Notice a theme? It turns out there are a lot of people that influence your search marketing. Great tools and processes help us become the best version of our current selves. To take marketing performance to the next level it's people that you need to invest in.
In practice: trial engagements vs. RFPs
Distilled routinely fields RFPs from prospective clients. Some of them are truly abysmal. Filling them out is a huge investment. Yet that's not my main concern—I'd do just about anything to work with a great client. Here's what gets me: RFPs often aren't effective selection tools.
A mile-long RFP won't prove that an agency will integrate with your team. It tests the agency's ability to write essays. It's an expensive test that doesn't map to real life work. An RFP is a tool, but you and your team and your consultants are people. People can't be quantified like that.
A great alternative to an RFP is to engage an agency for a short period—maybe 3 months. This may be an uncomfortable approach. It means investing in something you acknowledge may not work out. But by actually working together you'll see what it's like to collaborate. A good agency partner is invaluable. Take the time to see your potential agency as human beings and it'll pay off in the long run.
2. Working software over comprehensive documentation
Spend less time creating reports. Spend more time marketing.
The Agile Manifesto reflects on software development. But it's mostly generic enough to apply to marketing. However, for this particular line we need to make some tweaks. I propose:
Working campaigns over comprehensive reporting.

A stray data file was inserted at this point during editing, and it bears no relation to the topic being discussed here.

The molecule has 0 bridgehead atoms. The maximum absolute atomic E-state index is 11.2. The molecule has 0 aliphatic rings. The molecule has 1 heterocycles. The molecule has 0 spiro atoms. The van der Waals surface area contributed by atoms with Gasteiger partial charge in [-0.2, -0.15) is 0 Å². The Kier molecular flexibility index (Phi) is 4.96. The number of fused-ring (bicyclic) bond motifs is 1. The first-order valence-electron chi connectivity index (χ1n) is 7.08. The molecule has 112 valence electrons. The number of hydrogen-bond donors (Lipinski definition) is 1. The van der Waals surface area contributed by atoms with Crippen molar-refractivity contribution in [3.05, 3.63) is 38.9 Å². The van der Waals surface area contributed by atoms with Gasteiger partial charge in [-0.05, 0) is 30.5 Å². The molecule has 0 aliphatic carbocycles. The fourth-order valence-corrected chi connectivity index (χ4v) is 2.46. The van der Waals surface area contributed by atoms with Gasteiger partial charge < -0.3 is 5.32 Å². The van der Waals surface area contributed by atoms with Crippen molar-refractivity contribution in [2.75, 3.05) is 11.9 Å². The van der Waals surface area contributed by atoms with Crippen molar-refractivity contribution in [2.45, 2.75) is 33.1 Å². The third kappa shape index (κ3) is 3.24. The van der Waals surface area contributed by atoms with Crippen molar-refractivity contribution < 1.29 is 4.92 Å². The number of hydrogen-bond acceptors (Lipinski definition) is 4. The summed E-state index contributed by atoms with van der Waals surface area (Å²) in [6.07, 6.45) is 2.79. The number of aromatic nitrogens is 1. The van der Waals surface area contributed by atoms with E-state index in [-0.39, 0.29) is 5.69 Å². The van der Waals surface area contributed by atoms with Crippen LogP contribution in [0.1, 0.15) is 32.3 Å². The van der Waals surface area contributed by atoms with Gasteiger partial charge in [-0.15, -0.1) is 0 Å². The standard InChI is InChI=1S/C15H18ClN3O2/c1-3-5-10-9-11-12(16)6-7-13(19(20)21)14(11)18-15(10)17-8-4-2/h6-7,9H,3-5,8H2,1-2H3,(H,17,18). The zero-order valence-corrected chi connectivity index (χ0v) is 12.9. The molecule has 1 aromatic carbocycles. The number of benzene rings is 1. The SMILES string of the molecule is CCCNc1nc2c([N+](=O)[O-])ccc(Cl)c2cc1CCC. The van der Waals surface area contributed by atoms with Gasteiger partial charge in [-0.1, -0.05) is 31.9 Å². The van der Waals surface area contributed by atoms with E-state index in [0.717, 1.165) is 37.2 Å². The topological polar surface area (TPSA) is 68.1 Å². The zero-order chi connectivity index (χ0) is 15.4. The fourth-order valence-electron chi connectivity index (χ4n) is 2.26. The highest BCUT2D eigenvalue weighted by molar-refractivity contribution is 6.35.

Data analysis helps us feel confident about our marketing. It's enticing to point to numbers because they let us say we're doing things that are ‘reasonable'. When analysis helps us make a specific decision, that's helpful and healthy.
But often reports are pulled without any analysis. Anyone who works at a large organization has seen this. And sometimes, analysis is demanded in situations where it isn't appropriate—a way to add a hurdle in front of an initiative someone wants blocked.
The numbers are there to help us make good choices. If pulling un-analyzed numbers is taking enough time to prevent things from getting done, reporting is getting in the way. A good rule of thumb: the more frequently a report is pulled, the more it must be automated and the fewer metrics it should have. Prefer forward progress in marketing over time spent reporting.
In practice: weekly reporting
Ecommerce sites commonly break down reports by week. And there are meaningful decisions that can be made on a weekly basis, such as changing advertising spends to compensate for poorer-than-expected performance.
However, recommending an increase in paid spend to compensate for a drop in organic requires remarkably few inputs. Did organic revenue hit target last week? are we on track to hit targets for the month? do we have discretionary budget to spend on paid?
Weekly reports should be brief and include numbers that can trigger action. Creation should be completely automated. If looking at macro numbers suggests questions that want answers, commission ad hoc analysis to answer them. Don't demand all the numbers by default. If your team is spending 10% of their time pulling regular reports, your mission should be to make that 2%.
3. Customer collaboration over contract negotiation
Your customer isn't an enemy to be conquered, or a black box with a variable conversion rate. She is a human being. Do whatever you can to spend more time engaging her and less time selling to her.
Modern startup culture favors the long play—get people using your product and worry about profit later. This attitude is great from a marketer's perspective. The more people engage with your product, the more people you have invested in your brand. More word-of-mouth, more opinions, more data. It's a positive feedback loop.